Gabe is an MD/PhD student at the University of Iowa who joined the Mahajan lab in 2016. Gabe received his bachelor’s degree in molecular biology from Winona State University in 2014. Gabe is studying the structure of the calpain-5 (CAPN5) protein and its role in the development of Autosomal Dominant Neovascular Inflammatory Vitreoretinopathy (ADNIV), a rare blinding eye disease. His research interests include translational proteomics, structural biology, biophysical chemistry, enzymology, drug design, molecular modeling, and bioinformatics. He was awarded an NIH F30 grant in 2017 and defended his Ph.D. in 2020.
Current Role at Stanford
Graduate Research Assistant
Honors & Awards
Koichi Suzuki Predoctoral Award, The Biology of Calpains in Health and Disease Conference, Federation of American Societies for Experimental Biology (FASEB) (2019)
X-Ray Methods in Structural Biology Course Attendee, Cold Spring Harbor Laboratory (CSHL) (2019)
RapiData 2019 Macromolecular X-Ray Diffraction and Measurement Course, Stanford Synchrotron Radiation Lightsource (SSRL) (2019)
SRC Travel Award, The Biology of Calpains in Health and Disease Conference, Federation of American Societies for Experimental Biology (FASEB) (2019)
NEI Recognized Hispanic/Latino Researchers and Eye Care Professionals, National Eye Health Education Program (NEHEP) (2018)
Trainee Scholar Travel Award, University of Iowa Carver College of Medicine (2018)
Iowa Graduate Success Fellowship, University of Iowa Graduate College (2017)
Ruth L. Kirschstein National Research Service (NRSA) F30 Award, National Eye Institute (NEI) (2017)
SRC Travel Award, Biology & Chemistry of Vision Conference, Federation of American Societies for Experimental Biology (FASEB) (2017)
Arthur A. Spector Award in Basic Science Research, University of Iowa Carver College of Medicine (2014)
Medical Scientist Training Program (MSTP) Fellowship, University of Iowa Carver College of Medicine (2014)
Sloan Pre-Doctoral Scholarship, Alfred P. Sloan Foundation (2014)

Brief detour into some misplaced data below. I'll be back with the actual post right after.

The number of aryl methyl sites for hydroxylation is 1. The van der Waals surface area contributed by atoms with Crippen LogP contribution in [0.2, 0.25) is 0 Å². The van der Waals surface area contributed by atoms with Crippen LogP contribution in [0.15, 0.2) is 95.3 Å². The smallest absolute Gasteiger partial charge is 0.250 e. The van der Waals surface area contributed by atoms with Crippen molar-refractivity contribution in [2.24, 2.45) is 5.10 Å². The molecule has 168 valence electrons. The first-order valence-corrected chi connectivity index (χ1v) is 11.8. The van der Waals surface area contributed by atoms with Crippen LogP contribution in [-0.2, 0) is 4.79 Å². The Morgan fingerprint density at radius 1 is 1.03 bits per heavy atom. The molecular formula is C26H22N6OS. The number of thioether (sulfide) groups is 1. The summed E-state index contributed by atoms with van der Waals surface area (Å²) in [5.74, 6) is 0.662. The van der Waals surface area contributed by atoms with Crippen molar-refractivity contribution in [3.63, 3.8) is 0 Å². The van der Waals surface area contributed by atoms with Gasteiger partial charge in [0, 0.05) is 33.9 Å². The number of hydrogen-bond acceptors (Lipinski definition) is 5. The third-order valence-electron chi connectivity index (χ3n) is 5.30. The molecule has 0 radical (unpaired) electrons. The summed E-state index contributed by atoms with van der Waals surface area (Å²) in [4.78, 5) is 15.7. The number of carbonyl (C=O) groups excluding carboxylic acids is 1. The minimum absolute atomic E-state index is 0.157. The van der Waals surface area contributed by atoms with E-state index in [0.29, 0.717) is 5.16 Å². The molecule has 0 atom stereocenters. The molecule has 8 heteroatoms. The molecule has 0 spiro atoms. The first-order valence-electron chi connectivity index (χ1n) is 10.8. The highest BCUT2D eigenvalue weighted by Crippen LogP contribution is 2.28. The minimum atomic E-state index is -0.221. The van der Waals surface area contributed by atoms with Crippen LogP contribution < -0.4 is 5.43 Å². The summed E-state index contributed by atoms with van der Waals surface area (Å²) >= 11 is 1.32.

Summa Cum Laude, Bachelor of Science, Winona State University (2014)
Thomas Pietsch Scholarship, Winona State University (2013)
Undergraduate Research & Creative Project Grant, Winona State University (2013)
Mayo Summer Undergraduate Research (SURF) Fellowship, Mayo Clinic Foundation (2012-2013)
Annual Dean's List, Winona State University (2010-2014)
Presidential Honor's Scholarship, Winona State University (2010-2014)
Education & Certifications
M.D., University of Iowa Carver College of Medicine, Medical Scientist Training Program (MSTP) (2022)
Ph.D., University of Iowa Carver College of Medicine, Molecular Medicine (2020)
B.S., Winona State University, Cell & Molecular Biology, Biochemistry (Minor) (2014)
C.N.A., Normandale Community College, Certified Nursing Assistant Certification (2010)
Structure and Function of Calpain-5 (CAPN5), Stanford University (June 2016 - Present)
The eye is an immune-privileged site that is particularly prone to autoinflammatory uveitis. Most causes of uveitis are unknown, thereby delaying treatment and allowing ocular inflammation to progress unabated. Mutations in the cysteine protease calpain-5 (CAPN5) cause autosomal dominant neovascular inflammatory vitreoretinopathy (ADNIV), a rare form of nonsyndromic uveitis. ADNIV patients develop ocular inflammation, retinal degeneration and neovascularization, and intraocular fibrosis starting in the second decade of life, culminating in blindness in their fifties. ADNIV mutations lead to the production of an overactive protease. To date, there are no calpain inhibitors specific to calpain-5 and its structure and function are poorly understood. Determining the structure of calpain-5 is critical to developing precise therapies for ADNIV. The Mahajan lab utilizes a variety of structural, enzymatic, and proteomics techniques to uncover the structure and regulatory mechanisms of this poorly understood molecule. This work is supported by an F30 training grant from the National Eye Institute (1F30EYE027986-01A1)